The French Bulldog has always been a companion dog: small and muscular with a smooth coat, short face and trademark "bat" ears. Affectionately known as the Frenchie, it is loved for its endearing nature and even disposition.
The Frenchie has a curious and alert expression that is enhanced by its bat ears. It differs from the English Bulldog in its movement, which is free, unrestrained and has good reach and drive. Its loose, soft skin around the shoulders and head forms wrinkles. It is a strong and entertaining home dog as well as a sturdy lapdog.
Sharing several characteristics of its Bulldog ancestors, the French Bulldog breed is characterized by a heavy-boned and wide body, muscular build, big square head, low center of gravity, and a short, fine coat, which is found in various colors, including brindle, fawn, white, and black.
This sweet, friendly, and companionable dog is willing to please. As a clownish lap dog, the French Bulldog loves playing and enjoys entertaining its family. It is fond of snoozing with and cuddling its favorite person.
Although the Frenchie is a fun-loving dog, it has minimal exercise needs. It loves an outdoor romp but does not enjoy hot and humid weather. In fact, the French Bulldog is not suited for outdoor living and cannot swim.
A short on-leash walk is adequate to fulfill most of the dog’s physical needs. Coat care is minimal but the facial wrinkles of the dog need regular cleaning. In addition, Frenchies tend to snore, drool, and wheeze.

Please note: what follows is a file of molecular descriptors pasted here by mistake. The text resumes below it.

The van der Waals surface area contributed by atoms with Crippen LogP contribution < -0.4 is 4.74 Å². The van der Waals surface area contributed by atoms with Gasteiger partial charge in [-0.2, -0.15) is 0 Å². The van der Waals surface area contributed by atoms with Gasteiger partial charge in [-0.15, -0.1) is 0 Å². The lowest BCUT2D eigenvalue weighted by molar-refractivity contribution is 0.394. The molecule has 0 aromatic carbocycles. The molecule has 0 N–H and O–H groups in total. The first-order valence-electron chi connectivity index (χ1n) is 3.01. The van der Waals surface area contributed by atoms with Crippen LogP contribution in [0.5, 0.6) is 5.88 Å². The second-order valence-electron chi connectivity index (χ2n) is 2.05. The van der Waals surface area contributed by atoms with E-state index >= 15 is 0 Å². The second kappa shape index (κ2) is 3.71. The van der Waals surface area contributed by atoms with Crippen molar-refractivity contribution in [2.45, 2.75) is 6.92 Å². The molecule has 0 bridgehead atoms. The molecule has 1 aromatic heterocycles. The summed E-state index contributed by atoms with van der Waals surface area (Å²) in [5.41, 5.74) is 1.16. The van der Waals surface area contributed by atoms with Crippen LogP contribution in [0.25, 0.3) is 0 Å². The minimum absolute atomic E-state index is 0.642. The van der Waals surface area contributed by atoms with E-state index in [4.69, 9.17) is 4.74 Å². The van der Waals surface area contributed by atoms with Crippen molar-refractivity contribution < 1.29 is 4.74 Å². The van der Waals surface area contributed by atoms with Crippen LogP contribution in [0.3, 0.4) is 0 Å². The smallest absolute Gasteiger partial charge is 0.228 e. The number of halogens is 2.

The Frenchie, which has an average lifespan of 9 to 11 years, is prone to major health problems like brachycephalic syndrome, intervertebral disk disease (IVDD), allergies, and canine hip dysplasia (CHD), and minor problems like patellar luxation, and hemivertebra. The French Bulldog breed is also sensitive to heat and anesthesia, and dogs of this breed must be delivered by Caesarean section. Knee, eye hip, and spine tests are advised for this breed of dog.
As one of the popular dogs in England, the Bulldog was very common in the area surrounding Nottingham in the 1800s. Certain small Bulldogs weighed no more than 25 pounds and many lace workers took these "Toy" Bulldogs to France, where they went for work in the mid-19th century.
The little Bulldogs, particularly the ones that had erect ears, fascinated the women of France. (Ironically, this same feature was not liked in England.) Dog dealers introduced many such clownish dogs to France, and thus these dogs, known as the Bouledogue Francais, created a furor in Paris. The breeders in France continued to develop the straight, bat ears, causing further annoyance to English breeders.
By the late 19th century, the upper class took a fancy to the breed and it got a place in many fine French homes. At about the same time, many Americans visiting France carried specimens to the U.S. and started breeding the dog.
Despite the controversy over the correct ear type, an American club was set up and, in 1898, it sponsored a very elegant dog show for the French Bulldog. The wealthy American spectators were attracted to the stylish show and soon the French Bulldog captured the hearts of many. High society was also very fond of the dog and by 1913, this breed dominated many of the popular show dogs in the United States.
Even though other breeds have become popular since then, the Frenchie continues to have a great fan-following.